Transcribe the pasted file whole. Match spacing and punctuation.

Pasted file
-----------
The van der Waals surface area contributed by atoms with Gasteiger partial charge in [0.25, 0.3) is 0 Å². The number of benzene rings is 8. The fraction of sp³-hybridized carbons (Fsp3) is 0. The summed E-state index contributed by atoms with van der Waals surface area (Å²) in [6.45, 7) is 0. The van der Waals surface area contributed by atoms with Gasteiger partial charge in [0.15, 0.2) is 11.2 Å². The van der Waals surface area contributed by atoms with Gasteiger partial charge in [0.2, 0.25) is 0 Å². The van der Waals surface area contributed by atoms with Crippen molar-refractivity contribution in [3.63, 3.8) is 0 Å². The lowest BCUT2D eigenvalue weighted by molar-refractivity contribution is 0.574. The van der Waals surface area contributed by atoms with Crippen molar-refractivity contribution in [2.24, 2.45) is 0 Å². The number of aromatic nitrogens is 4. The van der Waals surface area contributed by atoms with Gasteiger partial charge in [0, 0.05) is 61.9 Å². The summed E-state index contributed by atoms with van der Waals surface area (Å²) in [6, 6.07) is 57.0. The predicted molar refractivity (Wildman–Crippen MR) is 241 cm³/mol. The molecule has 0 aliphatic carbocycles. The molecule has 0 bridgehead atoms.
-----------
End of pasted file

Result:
The van der Waals surface area contributed by atoms with Gasteiger partial charge in [0.25, 0.3) is 0 Å². The number of benzene rings is 8. The fraction of sp³-hybridized carbons (Fsp3) is 0. The summed E-state index contributed by atoms with van der Waals surface area (Å²) in [6.45, 7) is 0. The van der Waals surface area contributed by atoms with Gasteiger partial charge in [0.15, 0.2) is 11.2 Å². The van der Waals surface area contributed by atoms with Gasteiger partial charge in [0.2, 0.25) is 0 Å². The van der Waals surface area contributed by atoms with Crippen molar-refractivity contribution in [3.63, 3.8) is 0 Å². The lowest BCUT2D eigenvalue weighted by molar-refractivity contribution is 0.574. The van der Waals surface area contributed by atoms with Crippen molar-refractivity contribution in [2.24, 2.45) is 0 Å². The number of aromatic nitrogens is 4. The van der Waals surface area contributed by atoms with Gasteiger partial charge in [0, 0.05) is 61.9 Å². The summed E-state index contributed by atoms with van der Waals surface area (Å²) in [6, 6.07) is 57.0. The predicted molar refractivity (Wildman–Crippen MR) is 241 cm³/mol. The molecule has 0 aliphatic carbocycles. The molecule has 0 bridgehead atoms.